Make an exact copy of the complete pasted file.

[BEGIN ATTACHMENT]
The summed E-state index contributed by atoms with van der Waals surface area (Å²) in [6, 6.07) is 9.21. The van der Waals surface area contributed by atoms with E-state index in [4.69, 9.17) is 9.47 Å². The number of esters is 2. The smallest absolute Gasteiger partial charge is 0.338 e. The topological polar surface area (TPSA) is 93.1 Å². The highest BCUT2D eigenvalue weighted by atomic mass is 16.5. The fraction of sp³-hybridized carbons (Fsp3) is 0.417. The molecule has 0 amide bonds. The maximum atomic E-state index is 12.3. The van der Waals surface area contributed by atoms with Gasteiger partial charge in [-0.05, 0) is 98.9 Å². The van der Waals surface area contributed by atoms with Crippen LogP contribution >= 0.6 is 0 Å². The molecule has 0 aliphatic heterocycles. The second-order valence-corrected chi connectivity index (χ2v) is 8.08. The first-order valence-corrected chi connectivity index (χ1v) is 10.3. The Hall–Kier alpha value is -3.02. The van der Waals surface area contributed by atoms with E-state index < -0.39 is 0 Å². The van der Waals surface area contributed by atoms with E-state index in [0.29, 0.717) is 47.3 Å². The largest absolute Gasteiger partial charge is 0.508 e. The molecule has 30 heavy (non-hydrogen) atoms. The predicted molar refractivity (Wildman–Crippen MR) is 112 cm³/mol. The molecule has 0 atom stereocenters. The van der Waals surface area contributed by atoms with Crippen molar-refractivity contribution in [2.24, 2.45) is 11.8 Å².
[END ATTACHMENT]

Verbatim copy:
The summed E-state index contributed by atoms with van der Waals surface area (Å²) in [6, 6.07) is 9.21. The van der Waals surface area contributed by atoms with E-state index in [4.69, 9.17) is 9.47 Å². The number of esters is 2. The smallest absolute Gasteiger partial charge is 0.338 e. The topological polar surface area (TPSA) is 93.1 Å². The highest BCUT2D eigenvalue weighted by atomic mass is 16.5. The fraction of sp³-hybridized carbons (Fsp3) is 0.417. The molecule has 0 amide bonds. The maximum atomic E-state index is 12.3. The van der Waals surface area contributed by atoms with Gasteiger partial charge in [-0.05, 0) is 98.9 Å². The van der Waals surface area contributed by atoms with Crippen LogP contribution >= 0.6 is 0 Å². The molecule has 0 aliphatic heterocycles. The second-order valence-corrected chi connectivity index (χ2v) is 8.08. The first-order valence-corrected chi connectivity index (χ1v) is 10.3. The Hall–Kier alpha value is -3.02. The van der Waals surface area contributed by atoms with E-state index < -0.39 is 0 Å². The van der Waals surface area contributed by atoms with E-state index in [0.29, 0.717) is 47.3 Å². The largest absolute Gasteiger partial charge is 0.508 e. The molecule has 30 heavy (non-hydrogen) atoms. The predicted molar refractivity (Wildman–Crippen MR) is 112 cm³/mol. The molecule has 0 atom stereocenters. The van der Waals surface area contributed by atoms with Crippen molar-refractivity contribution in [2.24, 2.45) is 11.8 Å².